NE Scotland, Orkney & Shetland

Orkney ferry breakdown: Serco NorthLink says it is looking for other vessel

Hamnavoe tied up
Image caption The ferry Hamnavoe requires repairs after it suffered a crankshaft failure

The operator of an Orkney ferry which could be out of action for a month has said it is trying to find a temporary alternative vessel for the route.

The Hamnavoe service to Scrabster has suffered engine problems and Serco NorthLink say there are no plans to bring in one of its other two ferries.

Orkney Islands Council called the situation "totally unacceptable".

But Serco said it still had four sailings to and from Orkney, including via Aberdeen.

Transport Secretary Keith Brown confirmed that within the £240m six-year contract there were penalty clauses that could be invoked.

He stressed, however, that it wanted to concentrate on finding a working alternative.

Mr Brown told BBC Radio Scotland's Good Morning Scotland programme: "We do have the ability within the contract to apply penalties if services are not run.

"To be perfectly honest what we are concentrating on just now is making sure that we have an alternative vessel in place as soon as possible and that those who want to undertake that journey can do so using the alternative.

"I am much more inclined to getting substantive repair done and making sure we have an alternative vessel. Of course we will look at those things [contract penalties] as events move forward."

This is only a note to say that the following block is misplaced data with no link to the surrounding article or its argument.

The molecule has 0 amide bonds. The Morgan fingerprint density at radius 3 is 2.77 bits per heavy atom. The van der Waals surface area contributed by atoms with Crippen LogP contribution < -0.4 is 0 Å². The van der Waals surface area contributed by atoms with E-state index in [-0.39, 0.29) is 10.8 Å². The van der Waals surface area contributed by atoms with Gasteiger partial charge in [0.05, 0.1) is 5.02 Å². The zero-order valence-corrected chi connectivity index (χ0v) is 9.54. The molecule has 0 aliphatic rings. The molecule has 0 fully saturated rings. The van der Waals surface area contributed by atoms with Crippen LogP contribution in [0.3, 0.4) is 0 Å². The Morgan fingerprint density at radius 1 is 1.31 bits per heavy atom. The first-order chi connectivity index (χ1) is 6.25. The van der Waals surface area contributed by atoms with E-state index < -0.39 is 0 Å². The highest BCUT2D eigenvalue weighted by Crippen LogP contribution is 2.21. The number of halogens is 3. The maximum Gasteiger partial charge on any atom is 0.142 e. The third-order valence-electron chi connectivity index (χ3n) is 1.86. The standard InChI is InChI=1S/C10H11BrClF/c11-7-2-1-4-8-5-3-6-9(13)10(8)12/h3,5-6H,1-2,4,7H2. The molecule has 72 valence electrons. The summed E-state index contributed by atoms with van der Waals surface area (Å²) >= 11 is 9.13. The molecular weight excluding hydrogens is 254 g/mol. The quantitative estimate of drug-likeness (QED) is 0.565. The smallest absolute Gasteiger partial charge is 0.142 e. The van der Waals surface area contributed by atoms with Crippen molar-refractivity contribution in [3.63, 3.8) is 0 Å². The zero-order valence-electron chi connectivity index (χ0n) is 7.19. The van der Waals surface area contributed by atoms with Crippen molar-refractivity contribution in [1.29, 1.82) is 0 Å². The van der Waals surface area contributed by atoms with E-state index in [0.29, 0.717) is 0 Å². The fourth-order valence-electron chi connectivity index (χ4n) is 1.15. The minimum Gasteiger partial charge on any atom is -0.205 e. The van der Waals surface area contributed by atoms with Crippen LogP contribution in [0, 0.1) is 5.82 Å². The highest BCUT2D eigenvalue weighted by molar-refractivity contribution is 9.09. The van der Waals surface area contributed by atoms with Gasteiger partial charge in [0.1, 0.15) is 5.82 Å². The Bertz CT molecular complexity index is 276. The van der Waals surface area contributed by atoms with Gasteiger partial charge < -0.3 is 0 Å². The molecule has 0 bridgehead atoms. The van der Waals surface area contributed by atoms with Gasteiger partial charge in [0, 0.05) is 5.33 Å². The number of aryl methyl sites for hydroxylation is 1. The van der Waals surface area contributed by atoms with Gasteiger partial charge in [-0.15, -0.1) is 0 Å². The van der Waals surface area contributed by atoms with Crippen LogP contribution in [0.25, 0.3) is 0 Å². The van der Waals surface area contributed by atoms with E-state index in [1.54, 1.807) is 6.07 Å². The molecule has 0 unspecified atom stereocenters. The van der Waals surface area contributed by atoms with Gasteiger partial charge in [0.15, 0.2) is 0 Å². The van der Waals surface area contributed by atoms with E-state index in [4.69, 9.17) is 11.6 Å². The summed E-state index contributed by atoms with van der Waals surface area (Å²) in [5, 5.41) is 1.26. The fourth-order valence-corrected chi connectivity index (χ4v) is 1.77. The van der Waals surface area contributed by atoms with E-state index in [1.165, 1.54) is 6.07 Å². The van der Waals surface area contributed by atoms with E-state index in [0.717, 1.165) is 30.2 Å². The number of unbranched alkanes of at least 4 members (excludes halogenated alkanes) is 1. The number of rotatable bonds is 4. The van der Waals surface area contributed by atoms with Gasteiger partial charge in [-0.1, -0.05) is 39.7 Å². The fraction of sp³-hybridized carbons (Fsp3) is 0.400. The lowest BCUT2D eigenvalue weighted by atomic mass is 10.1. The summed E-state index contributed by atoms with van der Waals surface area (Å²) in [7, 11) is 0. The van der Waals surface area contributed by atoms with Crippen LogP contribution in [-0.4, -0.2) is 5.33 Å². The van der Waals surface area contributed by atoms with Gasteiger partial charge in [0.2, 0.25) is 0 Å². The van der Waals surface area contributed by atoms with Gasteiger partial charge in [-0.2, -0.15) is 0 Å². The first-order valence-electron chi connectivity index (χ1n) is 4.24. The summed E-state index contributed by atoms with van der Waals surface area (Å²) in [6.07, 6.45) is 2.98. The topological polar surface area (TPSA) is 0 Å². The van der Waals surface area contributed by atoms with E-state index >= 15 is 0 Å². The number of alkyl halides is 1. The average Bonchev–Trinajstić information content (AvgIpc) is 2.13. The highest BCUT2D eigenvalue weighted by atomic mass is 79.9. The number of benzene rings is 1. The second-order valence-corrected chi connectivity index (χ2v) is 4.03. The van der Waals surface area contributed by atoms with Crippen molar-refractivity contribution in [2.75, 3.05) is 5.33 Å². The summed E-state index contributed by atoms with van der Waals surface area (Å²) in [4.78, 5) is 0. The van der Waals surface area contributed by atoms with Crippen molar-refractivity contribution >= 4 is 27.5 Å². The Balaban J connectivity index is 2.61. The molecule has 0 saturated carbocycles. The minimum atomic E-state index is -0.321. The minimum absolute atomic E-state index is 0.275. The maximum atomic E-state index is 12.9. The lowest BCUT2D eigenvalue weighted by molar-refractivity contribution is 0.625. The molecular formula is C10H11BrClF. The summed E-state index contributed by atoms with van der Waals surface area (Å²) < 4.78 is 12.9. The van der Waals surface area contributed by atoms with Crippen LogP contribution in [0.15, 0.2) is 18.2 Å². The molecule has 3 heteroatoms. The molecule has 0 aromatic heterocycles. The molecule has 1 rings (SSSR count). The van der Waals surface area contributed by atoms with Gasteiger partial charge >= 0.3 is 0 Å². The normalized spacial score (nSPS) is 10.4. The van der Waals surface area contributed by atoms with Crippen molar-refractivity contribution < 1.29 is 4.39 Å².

Orkney Lib Dem MSP Liam McArthur told BBC Radio Scotland's Good Morning Scotland programme the situation raised serious questions about what was a "lifeline route".

He said: "What people are asking is where on earth are the contingency plans in place to deal with such an eventuality."

'Early season'

Stuart Garret, director at Serco NorthLink, said it would take time to replace the failed crankshaft and options for a temporary replacement vessel were being examined "as a matter of urgency".

Mr Garret apologised to customers but said that if people wanted to get to Orkney the firm could get them there.

He added: "There is sufficient capacity north and southbound, both on the Pentland Firth and on the Aberdeen route, with our own vessels to accommodate all demand.

"The demand even at this time of the year - and I acknowledge that it is the early part of the season - still remains fairly light.

Media playback is unsupported on your device
Media captionKeith Brown: "We do have the ability within the contract to apply penalties if services are not run."

"The commercial team have carried out a full analysis of forward bookings and we will work with our customers, those who are already booked and those who desire to travel to accommodate them either on our services or to highlight where alternatives are available."

Orkney Island Council said it had discussed the situation with Serco NorthLink Ferries and had also been in contact with the Scottish government.

The council said it did not want an extended break in service on the route.

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